Gen Burns was an enigmatic man, who Gen Rodger first met at RMC where he was an instructor and Rodger a cadet. He played and sang rude ditties on the piano. Rodger then worked for him in the survey section, but because there was no money he did odd jobs elsewhere. Rodger thought Burns was very brainy, but grumpy and dour.
On LGen Granville Simonds (RMC 1925) associate professor and instructor of tactics RMC 1938; GOC 2nd Canadian Corps 1944-5; CGS 1951-5.
Gen Simonds was BGS and in charge of training and he’d been Rodger’s senior at RMC. Rodger went to Corps as Simonds C of S. He never knew why Simonds chose him–he could pick whomever he wanted–except that he must have seen that Rodger minded his own business and did what he was told at l Div.
Simonds didn’t discuss personnel changes with Rodger or, very much, with Crerar–he just informed him. Simonds was receptive to staff ideas, but he usually had them first. He remembered Simonds’ O Gp prior to the night armour attack on the road to Falaise: “But it’s never been done before.” “That’s why I’m doing it.” The British desert commanders, Simonds would say, “had sand in their ears”. Simonds was “not a man one wanted to go fishing with”, though he called him “Elliot” after the war; in the war, Rodger called him General or Sir. Still at Simonds’ funeral, his wife gave Rodger Simonds’ II Cdn Corps gold cufflinks, obviously something he had directed. And Simonds got Rodger put on the board of Halifax Insurance. Simonds was very precise. He remembers him writing in longhand a paper in early l944 on how to fight the Normandy battle. It went to a sergeant typist to do and it had one word missing. “Do it again.” There were never any further mistakes.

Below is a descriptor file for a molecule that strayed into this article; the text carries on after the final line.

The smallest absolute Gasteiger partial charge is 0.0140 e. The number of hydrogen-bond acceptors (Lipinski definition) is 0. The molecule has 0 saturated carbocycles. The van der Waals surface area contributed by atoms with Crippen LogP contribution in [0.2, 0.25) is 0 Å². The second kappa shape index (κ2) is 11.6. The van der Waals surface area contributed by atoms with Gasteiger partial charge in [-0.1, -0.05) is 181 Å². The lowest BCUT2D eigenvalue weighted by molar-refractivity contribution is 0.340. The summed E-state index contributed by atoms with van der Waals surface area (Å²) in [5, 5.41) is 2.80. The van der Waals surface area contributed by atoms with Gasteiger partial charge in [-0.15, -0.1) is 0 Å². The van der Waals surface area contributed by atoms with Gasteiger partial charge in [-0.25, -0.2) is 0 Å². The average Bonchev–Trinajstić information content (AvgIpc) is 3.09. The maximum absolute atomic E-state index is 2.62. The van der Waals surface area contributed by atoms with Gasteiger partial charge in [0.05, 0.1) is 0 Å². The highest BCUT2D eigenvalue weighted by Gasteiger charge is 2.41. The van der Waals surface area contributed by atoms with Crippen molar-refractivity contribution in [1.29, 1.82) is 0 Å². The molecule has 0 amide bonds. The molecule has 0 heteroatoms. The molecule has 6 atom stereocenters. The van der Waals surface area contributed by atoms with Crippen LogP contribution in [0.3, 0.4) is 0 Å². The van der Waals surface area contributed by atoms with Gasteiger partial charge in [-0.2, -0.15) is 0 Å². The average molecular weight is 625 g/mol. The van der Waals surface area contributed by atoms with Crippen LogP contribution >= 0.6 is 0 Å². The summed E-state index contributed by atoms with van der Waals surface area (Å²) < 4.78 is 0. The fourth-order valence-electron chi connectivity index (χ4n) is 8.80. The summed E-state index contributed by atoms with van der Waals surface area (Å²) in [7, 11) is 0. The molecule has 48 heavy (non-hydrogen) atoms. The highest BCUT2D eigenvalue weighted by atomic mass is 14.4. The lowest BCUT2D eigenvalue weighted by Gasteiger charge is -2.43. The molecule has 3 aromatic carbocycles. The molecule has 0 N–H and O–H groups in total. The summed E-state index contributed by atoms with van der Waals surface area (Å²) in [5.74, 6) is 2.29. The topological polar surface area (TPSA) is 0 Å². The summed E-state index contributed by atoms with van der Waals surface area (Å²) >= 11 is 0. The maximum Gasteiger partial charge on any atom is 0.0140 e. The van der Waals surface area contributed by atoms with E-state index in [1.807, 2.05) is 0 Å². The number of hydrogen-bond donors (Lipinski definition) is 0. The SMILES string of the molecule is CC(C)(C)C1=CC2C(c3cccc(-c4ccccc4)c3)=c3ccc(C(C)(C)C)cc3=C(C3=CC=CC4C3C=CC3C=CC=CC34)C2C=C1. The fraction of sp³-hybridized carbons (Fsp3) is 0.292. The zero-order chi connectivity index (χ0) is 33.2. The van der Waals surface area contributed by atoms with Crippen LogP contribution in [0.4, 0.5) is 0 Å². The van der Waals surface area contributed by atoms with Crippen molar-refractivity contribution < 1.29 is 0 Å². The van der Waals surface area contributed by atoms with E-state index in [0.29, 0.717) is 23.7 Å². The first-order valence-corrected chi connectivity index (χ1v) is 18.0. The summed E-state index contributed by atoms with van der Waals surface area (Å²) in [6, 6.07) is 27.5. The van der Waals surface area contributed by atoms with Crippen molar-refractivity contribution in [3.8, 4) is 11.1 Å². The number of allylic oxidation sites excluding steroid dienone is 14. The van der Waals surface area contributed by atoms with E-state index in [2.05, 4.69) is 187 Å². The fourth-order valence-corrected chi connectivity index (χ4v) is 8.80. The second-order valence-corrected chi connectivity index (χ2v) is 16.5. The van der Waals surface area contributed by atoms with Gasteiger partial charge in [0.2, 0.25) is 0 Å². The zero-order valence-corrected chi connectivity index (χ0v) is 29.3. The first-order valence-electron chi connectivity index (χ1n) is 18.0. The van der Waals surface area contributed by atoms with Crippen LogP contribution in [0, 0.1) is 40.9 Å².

On General Edward James Schmidlin senior professor RMC 1926; director of engineering services Ottawa 1933-40; QMG Canadian Army 1940; head Mechanical Engineering Department Queens 1942-6:
At RMC in the 1920s, Schmidlin walked around with a wrench in his pocket; his uniform looked like he was a mechanic.